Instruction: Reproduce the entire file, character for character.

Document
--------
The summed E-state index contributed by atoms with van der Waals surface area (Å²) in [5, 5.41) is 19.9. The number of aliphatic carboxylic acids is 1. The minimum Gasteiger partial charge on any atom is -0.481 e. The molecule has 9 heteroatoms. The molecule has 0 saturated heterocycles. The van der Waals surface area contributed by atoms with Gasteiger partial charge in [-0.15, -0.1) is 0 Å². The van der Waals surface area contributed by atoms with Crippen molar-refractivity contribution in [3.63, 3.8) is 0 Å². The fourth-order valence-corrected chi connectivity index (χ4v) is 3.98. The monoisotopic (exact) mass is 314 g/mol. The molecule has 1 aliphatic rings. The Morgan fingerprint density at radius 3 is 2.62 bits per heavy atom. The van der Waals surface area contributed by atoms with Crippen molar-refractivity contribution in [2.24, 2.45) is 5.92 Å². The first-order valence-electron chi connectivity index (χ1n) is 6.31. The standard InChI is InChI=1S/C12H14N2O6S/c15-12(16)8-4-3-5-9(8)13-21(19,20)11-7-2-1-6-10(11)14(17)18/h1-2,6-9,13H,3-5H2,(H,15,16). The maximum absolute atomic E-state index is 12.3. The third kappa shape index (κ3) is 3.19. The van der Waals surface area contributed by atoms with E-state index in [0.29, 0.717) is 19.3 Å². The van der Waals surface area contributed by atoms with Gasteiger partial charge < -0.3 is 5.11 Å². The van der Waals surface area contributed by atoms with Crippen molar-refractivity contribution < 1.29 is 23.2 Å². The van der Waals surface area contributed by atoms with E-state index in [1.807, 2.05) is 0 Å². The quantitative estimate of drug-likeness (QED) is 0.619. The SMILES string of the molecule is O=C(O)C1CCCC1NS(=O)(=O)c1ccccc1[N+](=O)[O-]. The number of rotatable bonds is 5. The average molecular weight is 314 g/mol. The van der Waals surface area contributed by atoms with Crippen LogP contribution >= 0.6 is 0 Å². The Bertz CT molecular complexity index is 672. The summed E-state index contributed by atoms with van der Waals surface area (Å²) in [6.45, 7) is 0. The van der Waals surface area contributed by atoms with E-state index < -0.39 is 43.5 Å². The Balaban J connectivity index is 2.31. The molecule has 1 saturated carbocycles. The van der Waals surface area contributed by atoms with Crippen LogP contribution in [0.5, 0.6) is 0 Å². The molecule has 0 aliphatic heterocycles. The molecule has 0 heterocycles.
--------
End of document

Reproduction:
The summed E-state index contributed by atoms with van der Waals surface area (Å²) in [5, 5.41) is 19.9. The number of aliphatic carboxylic acids is 1. The minimum Gasteiger partial charge on any atom is -0.481 e. The molecule has 9 heteroatoms. The molecule has 0 saturated heterocycles. The van der Waals surface area contributed by atoms with Gasteiger partial charge in [-0.15, -0.1) is 0 Å². The van der Waals surface area contributed by atoms with Crippen molar-refractivity contribution in [3.63, 3.8) is 0 Å². The fourth-order valence-corrected chi connectivity index (χ4v) is 3.98. The monoisotopic (exact) mass is 314 g/mol. The molecule has 1 aliphatic rings. The Morgan fingerprint density at radius 3 is 2.62 bits per heavy atom. The van der Waals surface area contributed by atoms with Crippen molar-refractivity contribution in [2.24, 2.45) is 5.92 Å². The first-order valence-electron chi connectivity index (χ1n) is 6.31. The standard InChI is InChI=1S/C12H14N2O6S/c15-12(16)8-4-3-5-9(8)13-21(19,20)11-7-2-1-6-10(11)14(17)18/h1-2,6-9,13H,3-5H2,(H,15,16). The maximum absolute atomic E-state index is 12.3. The third kappa shape index (κ3) is 3.19. The van der Waals surface area contributed by atoms with E-state index in [0.29, 0.717) is 19.3 Å². The van der Waals surface area contributed by atoms with Gasteiger partial charge < -0.3 is 5.11 Å². The van der Waals surface area contributed by atoms with Crippen molar-refractivity contribution < 1.29 is 23.2 Å². The van der Waals surface area contributed by atoms with E-state index in [1.807, 2.05) is 0 Å². The quantitative estimate of drug-likeness (QED) is 0.619. The SMILES string of the molecule is O=C(O)C1CCCC1NS(=O)(=O)c1ccccc1[N+](=O)[O-]. The number of rotatable bonds is 5. The average molecular weight is 314 g/mol. The van der Waals surface area contributed by atoms with Crippen LogP contribution >= 0.6 is 0 Å². The Bertz CT molecular complexity index is 672. The summed E-state index contributed by atoms with van der Waals surface area (Å²) in [6.45, 7) is 0. The van der Waals surface area contributed by atoms with E-state index < -0.39 is 43.5 Å². The Balaban J connectivity index is 2.31. The molecule has 1 saturated carbocycles. The van der Waals surface area contributed by atoms with Crippen LogP contribution in [0.5, 0.6) is 0 Å². The molecule has 0 aliphatic heterocycles. The molecule has 0 heterocycles.